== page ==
Are your kids eating right?

Parents try to find the tricky balance between preventing childhood obesity and encouraging disordered eating

Published August 31, 2009 2:32PM (EDT)

Last night for dinner, I tried a recipe for a goat cheese and zucchini pizza, laced with lemon and basil. I took one bite and instantly decided it would enter my regular repertoire, only to look over and see my husband scowling and picking zucchini off it. "You like zucchini!" I accused, panicked at the thought of only being able to make the recipe again when he was out of town (which is already the case with about 30 percent of my favorites). "You like everything in this!"

Not for the first time, it hit me that I sounded exactly like my mother. But it was the first time I sounded exactly like my mother yelling at one of her kids, while talking to another adult. I must have heard "You like everything in this!" a hundred times while I was growing up, yet somehow, it never convinced me that I liked what was on my plate. And it wasn't long before the arguments over what I did or did not like became loaded with moralizing and fear of fat: If I rejected a "good" food or asked for seconds of a "bad" one -- not to mention if I happened to be hungry outside of designated meal times -- well, I was just begging for weight gain and diabetes, so I'd better learn to make different choices! What I actually learned was that my own appetite had nothing to do with eating.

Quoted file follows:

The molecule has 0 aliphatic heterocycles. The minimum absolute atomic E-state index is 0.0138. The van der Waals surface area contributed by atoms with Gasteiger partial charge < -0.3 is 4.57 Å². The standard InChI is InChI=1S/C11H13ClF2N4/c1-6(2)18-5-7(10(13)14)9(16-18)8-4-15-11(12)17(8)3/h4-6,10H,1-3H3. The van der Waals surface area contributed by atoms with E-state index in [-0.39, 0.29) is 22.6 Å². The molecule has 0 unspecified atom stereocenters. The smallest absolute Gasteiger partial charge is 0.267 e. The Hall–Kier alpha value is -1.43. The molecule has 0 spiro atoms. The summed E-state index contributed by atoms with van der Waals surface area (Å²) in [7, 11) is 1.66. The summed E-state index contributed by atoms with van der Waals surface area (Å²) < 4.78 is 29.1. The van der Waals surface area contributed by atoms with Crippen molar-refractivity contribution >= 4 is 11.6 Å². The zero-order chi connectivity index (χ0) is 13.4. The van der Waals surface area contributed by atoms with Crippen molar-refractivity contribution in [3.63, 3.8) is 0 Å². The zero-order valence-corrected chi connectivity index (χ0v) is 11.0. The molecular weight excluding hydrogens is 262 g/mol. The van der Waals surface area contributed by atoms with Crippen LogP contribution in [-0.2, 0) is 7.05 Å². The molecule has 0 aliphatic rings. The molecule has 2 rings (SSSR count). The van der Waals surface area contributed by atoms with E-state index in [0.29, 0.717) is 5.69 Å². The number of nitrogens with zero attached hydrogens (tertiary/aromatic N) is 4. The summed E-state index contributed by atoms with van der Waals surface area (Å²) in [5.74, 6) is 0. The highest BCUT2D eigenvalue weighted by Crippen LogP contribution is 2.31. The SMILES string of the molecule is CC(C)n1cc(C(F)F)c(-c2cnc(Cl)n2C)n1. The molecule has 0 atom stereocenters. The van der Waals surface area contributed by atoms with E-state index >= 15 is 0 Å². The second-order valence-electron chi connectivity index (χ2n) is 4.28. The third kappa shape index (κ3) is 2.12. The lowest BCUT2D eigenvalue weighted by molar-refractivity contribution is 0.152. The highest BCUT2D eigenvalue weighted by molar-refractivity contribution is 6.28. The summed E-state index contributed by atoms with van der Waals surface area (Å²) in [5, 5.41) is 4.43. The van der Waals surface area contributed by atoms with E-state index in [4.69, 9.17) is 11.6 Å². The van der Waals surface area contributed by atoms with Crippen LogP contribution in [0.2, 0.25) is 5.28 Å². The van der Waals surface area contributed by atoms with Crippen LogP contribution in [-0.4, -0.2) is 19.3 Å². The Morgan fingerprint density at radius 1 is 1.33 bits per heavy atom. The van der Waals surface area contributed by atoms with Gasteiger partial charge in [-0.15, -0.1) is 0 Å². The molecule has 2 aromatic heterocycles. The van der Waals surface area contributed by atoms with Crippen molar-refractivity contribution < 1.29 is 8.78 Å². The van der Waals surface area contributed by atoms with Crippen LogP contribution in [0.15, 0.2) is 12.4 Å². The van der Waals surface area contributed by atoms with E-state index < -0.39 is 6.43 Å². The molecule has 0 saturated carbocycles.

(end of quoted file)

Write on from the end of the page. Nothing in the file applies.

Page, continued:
Those memories came back while I was reading Frank Bruni's New York Times article about parents struggling to nourish their kids properly without encouraging disordered eating, body image issues or gluttony. Where is the line between reasonable self-regulation and neurosis? The question itself, it seems, can inspire the latter. After talking to several parents, Bruni writes, "I was struck by just how much thought they had given to coaxing their children toward sensible eating and away from extreme indulgence or self-denial. They clearly saw that as a parental responsibility akin to giving a child a first-rate education." Unfortunately, none of them could agree on how best to do that, and neither can nutrition experts.